Matrix management was introduced in the 1970s in the context of competition from Japanese manufacturers, computerization of many technical and administrative tasks, and a recognition among business leaders that cross-functional teams (comprised of people from different departments and specialties) were necessary to create and produce complex products rapidly. Ideally, this approach, in which people are assigned to projects, rather than department managers, encourages collaboration, flexibility, and knowledge sharing, but in reality, it can often cause confusion, friction, and excessive bureaucracy. It fell out of fashion in the 1990s, but has resurfaced in a much wider array of companies today, as the pressure to innovate on ever-faster schedules encourages experimentation in organizational design.
Marvin Gottlieb, who has studied and applied the principles of matrix management for over 25 years, takes us on a tour of this phenomenon--its evolution, current practices, and future applications. He argues that most organizations are taking on characteristics of matrix structure, with fluid teams and dotted-line reporting relationships across departments and divisions. Featuring case studies of successes and failures, he shows readers how to harness the power of the matrix structure while minimizing the conflict, disorientation, and resistance that often accompany the approach. In an environment where every company--large or small, entrepreneurial or established--is wrestling with the question of how to organize for maximum performance in a harshly competitive world, this book will give leaders and managers valuable insights and tools for promoting cultures that reward creativity and teamwork while maintaining strong leadership and accountability.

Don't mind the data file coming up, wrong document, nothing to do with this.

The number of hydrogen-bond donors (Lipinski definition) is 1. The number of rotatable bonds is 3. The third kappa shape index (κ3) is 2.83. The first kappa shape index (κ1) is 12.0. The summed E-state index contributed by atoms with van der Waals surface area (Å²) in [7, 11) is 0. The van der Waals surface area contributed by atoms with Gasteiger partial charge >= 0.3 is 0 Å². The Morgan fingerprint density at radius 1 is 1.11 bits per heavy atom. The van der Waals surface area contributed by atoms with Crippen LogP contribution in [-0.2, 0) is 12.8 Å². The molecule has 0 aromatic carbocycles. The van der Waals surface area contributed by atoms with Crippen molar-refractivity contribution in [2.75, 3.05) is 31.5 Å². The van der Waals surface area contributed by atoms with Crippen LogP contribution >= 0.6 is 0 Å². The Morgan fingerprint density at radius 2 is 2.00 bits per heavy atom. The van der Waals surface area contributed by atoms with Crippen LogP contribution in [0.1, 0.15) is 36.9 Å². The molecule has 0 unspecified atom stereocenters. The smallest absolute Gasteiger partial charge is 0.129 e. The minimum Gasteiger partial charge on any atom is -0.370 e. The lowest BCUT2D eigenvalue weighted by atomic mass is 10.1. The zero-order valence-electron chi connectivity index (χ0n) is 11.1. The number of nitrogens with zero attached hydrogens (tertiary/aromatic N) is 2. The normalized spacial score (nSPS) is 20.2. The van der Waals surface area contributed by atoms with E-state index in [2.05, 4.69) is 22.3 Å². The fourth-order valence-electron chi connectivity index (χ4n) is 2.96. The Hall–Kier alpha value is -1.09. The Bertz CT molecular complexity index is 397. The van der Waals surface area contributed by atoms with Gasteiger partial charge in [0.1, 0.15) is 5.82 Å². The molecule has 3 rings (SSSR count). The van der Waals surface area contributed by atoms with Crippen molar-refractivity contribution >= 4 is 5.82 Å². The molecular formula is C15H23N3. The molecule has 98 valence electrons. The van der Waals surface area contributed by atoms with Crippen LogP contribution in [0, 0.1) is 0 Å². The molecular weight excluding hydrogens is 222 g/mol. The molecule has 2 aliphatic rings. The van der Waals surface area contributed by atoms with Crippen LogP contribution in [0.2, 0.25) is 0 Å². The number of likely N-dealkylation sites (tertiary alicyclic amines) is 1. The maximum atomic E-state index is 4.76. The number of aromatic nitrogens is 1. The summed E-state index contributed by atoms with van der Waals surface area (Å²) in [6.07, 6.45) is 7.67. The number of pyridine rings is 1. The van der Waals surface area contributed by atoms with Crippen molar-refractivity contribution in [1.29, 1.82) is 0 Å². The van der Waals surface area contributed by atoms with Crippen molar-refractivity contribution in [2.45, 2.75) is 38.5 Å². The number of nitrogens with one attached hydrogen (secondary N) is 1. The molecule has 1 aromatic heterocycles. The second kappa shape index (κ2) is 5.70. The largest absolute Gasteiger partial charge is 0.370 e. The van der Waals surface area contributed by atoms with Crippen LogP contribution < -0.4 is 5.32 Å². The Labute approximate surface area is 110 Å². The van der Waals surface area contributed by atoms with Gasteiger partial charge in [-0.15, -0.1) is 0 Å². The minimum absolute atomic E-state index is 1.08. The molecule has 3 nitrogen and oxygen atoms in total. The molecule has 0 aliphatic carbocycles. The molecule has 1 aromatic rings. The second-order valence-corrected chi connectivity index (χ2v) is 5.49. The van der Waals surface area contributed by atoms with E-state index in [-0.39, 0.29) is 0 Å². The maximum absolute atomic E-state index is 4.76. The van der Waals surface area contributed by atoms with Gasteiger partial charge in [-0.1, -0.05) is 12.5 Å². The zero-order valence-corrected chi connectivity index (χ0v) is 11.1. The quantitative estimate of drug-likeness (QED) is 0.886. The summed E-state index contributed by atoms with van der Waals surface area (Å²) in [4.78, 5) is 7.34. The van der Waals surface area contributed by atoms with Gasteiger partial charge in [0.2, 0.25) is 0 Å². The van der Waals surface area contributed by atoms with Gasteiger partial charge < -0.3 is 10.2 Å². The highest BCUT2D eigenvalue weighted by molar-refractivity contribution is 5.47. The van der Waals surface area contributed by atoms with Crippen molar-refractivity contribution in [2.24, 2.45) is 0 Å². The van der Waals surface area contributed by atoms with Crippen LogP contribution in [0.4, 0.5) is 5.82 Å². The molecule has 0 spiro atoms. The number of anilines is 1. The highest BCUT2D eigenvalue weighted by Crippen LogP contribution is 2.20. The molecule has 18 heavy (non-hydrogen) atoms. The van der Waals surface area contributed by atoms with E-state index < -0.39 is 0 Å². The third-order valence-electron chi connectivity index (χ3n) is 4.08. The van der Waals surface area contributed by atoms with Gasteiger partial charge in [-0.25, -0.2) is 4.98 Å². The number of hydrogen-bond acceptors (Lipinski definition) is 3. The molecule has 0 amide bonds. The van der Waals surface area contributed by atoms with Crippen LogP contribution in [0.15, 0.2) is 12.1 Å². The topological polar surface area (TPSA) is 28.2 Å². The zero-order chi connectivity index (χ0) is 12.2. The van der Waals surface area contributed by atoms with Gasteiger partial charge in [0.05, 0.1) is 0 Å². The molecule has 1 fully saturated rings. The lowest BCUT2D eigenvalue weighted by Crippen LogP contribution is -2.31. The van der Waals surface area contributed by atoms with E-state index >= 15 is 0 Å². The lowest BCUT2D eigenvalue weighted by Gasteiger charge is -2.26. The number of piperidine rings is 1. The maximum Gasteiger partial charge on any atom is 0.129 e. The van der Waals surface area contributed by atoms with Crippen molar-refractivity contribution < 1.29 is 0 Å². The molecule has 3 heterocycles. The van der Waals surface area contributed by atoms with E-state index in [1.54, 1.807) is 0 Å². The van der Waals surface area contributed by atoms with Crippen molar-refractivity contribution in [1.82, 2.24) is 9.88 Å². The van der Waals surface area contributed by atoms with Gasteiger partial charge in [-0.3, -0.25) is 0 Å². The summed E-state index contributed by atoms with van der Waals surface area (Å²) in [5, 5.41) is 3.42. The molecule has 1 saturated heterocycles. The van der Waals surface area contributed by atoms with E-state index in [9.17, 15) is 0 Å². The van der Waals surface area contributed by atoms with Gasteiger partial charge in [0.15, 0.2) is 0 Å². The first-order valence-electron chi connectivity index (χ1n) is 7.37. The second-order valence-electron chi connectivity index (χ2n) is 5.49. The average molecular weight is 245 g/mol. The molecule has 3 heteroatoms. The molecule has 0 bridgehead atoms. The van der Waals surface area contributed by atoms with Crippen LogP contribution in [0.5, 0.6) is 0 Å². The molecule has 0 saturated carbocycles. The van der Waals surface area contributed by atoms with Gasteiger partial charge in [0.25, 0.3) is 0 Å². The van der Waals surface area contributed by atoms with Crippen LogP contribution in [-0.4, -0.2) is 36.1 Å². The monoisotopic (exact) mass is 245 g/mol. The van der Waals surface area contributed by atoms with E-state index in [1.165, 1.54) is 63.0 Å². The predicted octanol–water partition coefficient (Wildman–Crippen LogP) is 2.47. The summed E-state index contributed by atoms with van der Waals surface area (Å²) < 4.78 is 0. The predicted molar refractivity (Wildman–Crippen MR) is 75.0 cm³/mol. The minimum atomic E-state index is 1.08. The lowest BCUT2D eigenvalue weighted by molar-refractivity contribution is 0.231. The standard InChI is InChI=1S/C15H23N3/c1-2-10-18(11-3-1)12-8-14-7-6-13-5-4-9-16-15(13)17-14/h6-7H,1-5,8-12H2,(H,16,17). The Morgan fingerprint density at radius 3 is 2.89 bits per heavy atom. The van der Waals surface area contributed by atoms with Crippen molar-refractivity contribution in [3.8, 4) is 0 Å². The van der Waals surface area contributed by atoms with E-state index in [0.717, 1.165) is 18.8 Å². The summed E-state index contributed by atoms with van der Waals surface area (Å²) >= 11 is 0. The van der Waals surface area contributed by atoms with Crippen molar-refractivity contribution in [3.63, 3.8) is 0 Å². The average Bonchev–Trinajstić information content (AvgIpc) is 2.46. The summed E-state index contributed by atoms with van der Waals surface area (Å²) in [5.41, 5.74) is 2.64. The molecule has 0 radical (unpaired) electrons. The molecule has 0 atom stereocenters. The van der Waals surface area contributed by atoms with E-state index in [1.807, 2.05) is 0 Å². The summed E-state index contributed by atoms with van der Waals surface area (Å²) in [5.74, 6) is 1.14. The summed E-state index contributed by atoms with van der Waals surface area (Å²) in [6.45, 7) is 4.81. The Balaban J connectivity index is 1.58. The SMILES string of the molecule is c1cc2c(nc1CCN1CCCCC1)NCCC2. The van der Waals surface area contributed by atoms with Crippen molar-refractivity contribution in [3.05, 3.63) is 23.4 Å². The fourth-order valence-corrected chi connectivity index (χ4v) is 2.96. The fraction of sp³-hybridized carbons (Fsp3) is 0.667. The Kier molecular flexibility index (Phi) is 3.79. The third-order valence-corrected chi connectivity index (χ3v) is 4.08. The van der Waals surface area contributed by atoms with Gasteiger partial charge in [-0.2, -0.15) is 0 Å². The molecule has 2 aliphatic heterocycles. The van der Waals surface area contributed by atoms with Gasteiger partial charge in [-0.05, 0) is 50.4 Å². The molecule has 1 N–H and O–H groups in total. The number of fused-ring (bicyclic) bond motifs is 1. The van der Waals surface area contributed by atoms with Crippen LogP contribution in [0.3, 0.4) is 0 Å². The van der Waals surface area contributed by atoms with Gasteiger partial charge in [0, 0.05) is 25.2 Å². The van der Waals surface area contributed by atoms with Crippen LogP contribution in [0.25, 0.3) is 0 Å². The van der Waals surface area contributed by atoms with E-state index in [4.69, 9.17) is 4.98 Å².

About the Author:
Marvin R. Gottlieb is President of The Communication Project, Inc., a management consulting and training firm through which he provides executive coaching and career development to senior managers in a wide variety of organizations. Previously, he held the position of Associate Professor of Communications at Lehman College-CUNY, where he taught courses in organizational communication and group dynamics. A popular speaker at industry conferences, he is the author of several books, including Managing the Workplace Survivors (Quorum, 1995), Getting Things Done in Today's Organization (Quorum, 1999), and Managing Group Process (Praeger, 2003).